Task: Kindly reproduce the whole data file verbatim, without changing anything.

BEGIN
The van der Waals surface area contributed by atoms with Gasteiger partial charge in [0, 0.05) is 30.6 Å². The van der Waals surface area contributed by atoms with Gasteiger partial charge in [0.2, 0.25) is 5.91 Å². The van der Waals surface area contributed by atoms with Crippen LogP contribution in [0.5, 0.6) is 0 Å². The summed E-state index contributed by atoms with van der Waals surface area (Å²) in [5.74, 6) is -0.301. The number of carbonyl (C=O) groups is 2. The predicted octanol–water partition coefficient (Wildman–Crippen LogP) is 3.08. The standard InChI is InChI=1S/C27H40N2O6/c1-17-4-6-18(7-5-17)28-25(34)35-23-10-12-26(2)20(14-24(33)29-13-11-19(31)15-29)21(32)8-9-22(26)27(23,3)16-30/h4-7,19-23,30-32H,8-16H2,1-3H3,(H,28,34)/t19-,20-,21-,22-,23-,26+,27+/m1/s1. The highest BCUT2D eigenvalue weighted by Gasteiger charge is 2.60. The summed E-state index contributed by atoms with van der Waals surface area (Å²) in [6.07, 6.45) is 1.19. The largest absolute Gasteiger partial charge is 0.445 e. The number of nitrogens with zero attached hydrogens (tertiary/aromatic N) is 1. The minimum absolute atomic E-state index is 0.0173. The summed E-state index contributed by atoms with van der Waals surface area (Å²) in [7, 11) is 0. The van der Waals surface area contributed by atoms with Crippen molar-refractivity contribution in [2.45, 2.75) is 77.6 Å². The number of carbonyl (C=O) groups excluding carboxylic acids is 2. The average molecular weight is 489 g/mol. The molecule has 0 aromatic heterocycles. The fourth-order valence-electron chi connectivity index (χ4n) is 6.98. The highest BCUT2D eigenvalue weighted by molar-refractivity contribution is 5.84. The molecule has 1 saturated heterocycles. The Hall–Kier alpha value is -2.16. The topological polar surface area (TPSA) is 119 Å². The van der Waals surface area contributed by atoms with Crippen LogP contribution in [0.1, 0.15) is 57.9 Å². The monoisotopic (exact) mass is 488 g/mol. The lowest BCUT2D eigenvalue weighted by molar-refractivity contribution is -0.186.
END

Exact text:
The van der Waals surface area contributed by atoms with Gasteiger partial charge in [0, 0.05) is 30.6 Å². The van der Waals surface area contributed by atoms with Gasteiger partial charge in [0.2, 0.25) is 5.91 Å². The van der Waals surface area contributed by atoms with Crippen LogP contribution in [0.5, 0.6) is 0 Å². The summed E-state index contributed by atoms with van der Waals surface area (Å²) in [5.74, 6) is -0.301. The number of carbonyl (C=O) groups is 2. The predicted octanol–water partition coefficient (Wildman–Crippen LogP) is 3.08. The standard InChI is InChI=1S/C27H40N2O6/c1-17-4-6-18(7-5-17)28-25(34)35-23-10-12-26(2)20(14-24(33)29-13-11-19(31)15-29)21(32)8-9-22(26)27(23,3)16-30/h4-7,19-23,30-32H,8-16H2,1-3H3,(H,28,34)/t19-,20-,21-,22-,23-,26+,27+/m1/s1. The highest BCUT2D eigenvalue weighted by Gasteiger charge is 2.60. The summed E-state index contributed by atoms with van der Waals surface area (Å²) in [6.07, 6.45) is 1.19. The largest absolute Gasteiger partial charge is 0.445 e. The number of nitrogens with zero attached hydrogens (tertiary/aromatic N) is 1. The minimum absolute atomic E-state index is 0.0173. The summed E-state index contributed by atoms with van der Waals surface area (Å²) in [7, 11) is 0. The van der Waals surface area contributed by atoms with Crippen molar-refractivity contribution in [2.45, 2.75) is 77.6 Å². The number of carbonyl (C=O) groups excluding carboxylic acids is 2. The average molecular weight is 489 g/mol. The molecule has 0 aromatic heterocycles. The fourth-order valence-electron chi connectivity index (χ4n) is 6.98. The highest BCUT2D eigenvalue weighted by molar-refractivity contribution is 5.84. The molecule has 1 saturated heterocycles. The Hall–Kier alpha value is -2.16. The topological polar surface area (TPSA) is 119 Å². The van der Waals surface area contributed by atoms with Crippen LogP contribution in [0.1, 0.15) is 57.9 Å². The monoisotopic (exact) mass is 488 g/mol. The lowest BCUT2D eigenvalue weighted by molar-refractivity contribution is -0.186.